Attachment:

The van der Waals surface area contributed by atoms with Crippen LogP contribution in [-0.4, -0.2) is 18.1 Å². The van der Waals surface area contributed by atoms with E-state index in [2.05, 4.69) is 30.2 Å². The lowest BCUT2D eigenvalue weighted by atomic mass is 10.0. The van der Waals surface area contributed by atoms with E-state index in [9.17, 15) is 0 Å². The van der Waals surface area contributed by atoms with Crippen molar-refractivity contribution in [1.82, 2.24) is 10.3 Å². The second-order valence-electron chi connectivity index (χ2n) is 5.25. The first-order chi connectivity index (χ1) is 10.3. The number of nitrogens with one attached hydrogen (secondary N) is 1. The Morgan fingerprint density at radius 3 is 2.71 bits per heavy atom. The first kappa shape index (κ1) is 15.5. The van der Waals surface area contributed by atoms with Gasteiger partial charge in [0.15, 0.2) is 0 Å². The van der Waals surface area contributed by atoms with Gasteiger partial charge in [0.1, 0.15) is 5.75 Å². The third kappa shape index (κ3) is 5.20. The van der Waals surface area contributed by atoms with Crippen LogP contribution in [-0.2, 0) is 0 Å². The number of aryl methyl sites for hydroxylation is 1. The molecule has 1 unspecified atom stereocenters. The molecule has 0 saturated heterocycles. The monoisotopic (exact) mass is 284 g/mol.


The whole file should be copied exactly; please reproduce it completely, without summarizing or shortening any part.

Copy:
The van der Waals surface area contributed by atoms with Crippen LogP contribution in [-0.4, -0.2) is 18.1 Å². The van der Waals surface area contributed by atoms with E-state index in [2.05, 4.69) is 30.2 Å². The lowest BCUT2D eigenvalue weighted by atomic mass is 10.0. The van der Waals surface area contributed by atoms with E-state index in [9.17, 15) is 0 Å². The van der Waals surface area contributed by atoms with Crippen molar-refractivity contribution in [1.82, 2.24) is 10.3 Å². The second-order valence-electron chi connectivity index (χ2n) is 5.25. The first-order chi connectivity index (χ1) is 10.3. The number of nitrogens with one attached hydrogen (secondary N) is 1. The Morgan fingerprint density at radius 3 is 2.71 bits per heavy atom. The first kappa shape index (κ1) is 15.5. The van der Waals surface area contributed by atoms with Gasteiger partial charge in [0.15, 0.2) is 0 Å². The van der Waals surface area contributed by atoms with Gasteiger partial charge in [0.1, 0.15) is 5.75 Å². The third kappa shape index (κ3) is 5.20. The van der Waals surface area contributed by atoms with Crippen LogP contribution in [-0.2, 0) is 0 Å². The number of aryl methyl sites for hydroxylation is 1. The molecule has 1 unspecified atom stereocenters. The molecule has 0 saturated heterocycles. The monoisotopic (exact) mass is 284 g/mol.